Interviewing romantic connoisseur Nicholas K. Watson
Romantic literature hasnâ€™t always enjoyed public acceptance, particularly if it features handsome stable boys on the cover and is best sold in paper bags.
Fifty Shades of Grey admittedly had its time in the sun â€“ as did the Twilight sagaâ€™s erotic vampires, sparkling away like diamond rings endowed with impossible carat after impossible carat â€“ but one name in romantic literature has never been entirely embracedâ€¦
Okay, two names: Mills & Boon.
Itâ€™s something Nicholas K. Watson intends to change.
Heâ€™s spent the last year or so delivering public readings of these sordid little paperbacks throughout Brisbane.
At first blush itâ€™s a bizarre conceit â€“ something perhaps a little too clever, a performance piece best left for the literature majors.
But those fears quickly evaporate in the first moments of Watsonâ€™s witty, polished routine.
Something about the foppish suit and silken baritone (lingering delicately over each naughty word like school children in an illustrated dictionary) is immediately and lastingly hilarious.
It doesnâ€™t hurt that the books themselves are mesmerizing train wrecks of metaphor and tired clichÃ©s.
After June’s Creative Drinks review, I caught up with Nicholas K. Watson to probe even deeper.
CD: How did you discover your gift for reading romance novels in public?
Nicholas:Â My brother and I strolled into Room 60 where they decorate their walls with Mills & Boon books.
As Iâ€™ve known my brother for 20 years, we really have nothing else to say to each other.
So I swiped one of the books, opened to it a well-thumbed page, and read him the cutesiest passage on nipple licking available.
Then I borrowed a few and I was reading them in silence in my room. I thought, this is all well and good, but wouldnâ€™t it be better on stage, in my voice, in front of an audience?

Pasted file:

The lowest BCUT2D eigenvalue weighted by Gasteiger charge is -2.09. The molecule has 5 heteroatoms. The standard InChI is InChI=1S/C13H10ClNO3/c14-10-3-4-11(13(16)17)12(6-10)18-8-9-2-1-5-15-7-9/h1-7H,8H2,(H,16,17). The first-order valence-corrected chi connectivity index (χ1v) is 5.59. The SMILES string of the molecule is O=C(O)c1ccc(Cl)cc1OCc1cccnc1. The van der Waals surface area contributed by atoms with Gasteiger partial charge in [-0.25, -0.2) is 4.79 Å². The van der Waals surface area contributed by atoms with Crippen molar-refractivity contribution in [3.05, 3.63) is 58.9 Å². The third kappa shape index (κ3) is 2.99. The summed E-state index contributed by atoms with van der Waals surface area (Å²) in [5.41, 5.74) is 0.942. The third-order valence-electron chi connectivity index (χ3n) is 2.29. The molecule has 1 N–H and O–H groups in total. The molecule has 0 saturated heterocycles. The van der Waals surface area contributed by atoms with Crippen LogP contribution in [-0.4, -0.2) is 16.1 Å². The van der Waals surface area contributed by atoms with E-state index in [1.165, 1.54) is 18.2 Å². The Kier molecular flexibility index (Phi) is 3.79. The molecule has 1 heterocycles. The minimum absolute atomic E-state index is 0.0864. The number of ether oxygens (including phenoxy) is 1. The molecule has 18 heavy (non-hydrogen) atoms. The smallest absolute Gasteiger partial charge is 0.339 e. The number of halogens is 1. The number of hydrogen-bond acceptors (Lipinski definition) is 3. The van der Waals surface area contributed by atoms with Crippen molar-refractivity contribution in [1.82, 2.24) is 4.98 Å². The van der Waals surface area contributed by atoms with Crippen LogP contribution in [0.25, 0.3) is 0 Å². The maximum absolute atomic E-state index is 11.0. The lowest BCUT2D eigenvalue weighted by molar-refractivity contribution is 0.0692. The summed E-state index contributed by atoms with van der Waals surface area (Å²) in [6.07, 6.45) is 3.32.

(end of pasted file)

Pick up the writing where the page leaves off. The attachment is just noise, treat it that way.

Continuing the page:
I checked, and the answer is yes.
CD: Whatâ€™s the key to a great romance novel?
Nicholas:Â A lot of them are just sentimentality with smatterings of filth, and theyâ€™re the ones I really like.
Iâ€™ve located a few of the other type, the black sheep of the family, and theyâ€™re vile smut and buckets of filth.
You get to page seven and you feel like youâ€™re in the tertiary throes of syphilis.
Theyâ€™ve got to have a gentle quality to them but with really surprising sex scenes.
CD: Something your mother would read?
Nicholas:Â Exactly â€“ and my mother even comes to the events every now and then.
CD: Is Brisbane a romantic city?
Nicholas:Â Itâ€™s one of the most romantic.
I think of Brisbane as being the Paris of Queensland.
Thereâ€™s nothing more exciting or romantic than a river.
What motivates you to take the stage?
Nicholas:Â Itâ€™s a duty thatâ€™s got to be done.
I am purveying not only naughty nonsense in a deep, husky voice (and the bad lady voice I put on for the female character) but Iâ€™m also giving the locals a relief.
Itâ€™s probably their most important coital event since their conception.
Itâ€™s the sexiest thing to hit Brisbane since I moved here from Switzerland.
CD: Whatâ€™s your advice for upcoming readers of romance novels?
Nicholas:Â Itâ€™s very tough being Brisbaneâ€™s premiere spoken word sex symbol. Itâ€™s all a matter of octaves and patience.
What: Mills & Boon Erotic Readings
Where: Room 60
When: August 21, 2013 from 6:00pm
How much: $10 (Concession: $5)
Website: Room 60
Images by La Boite Theatre Company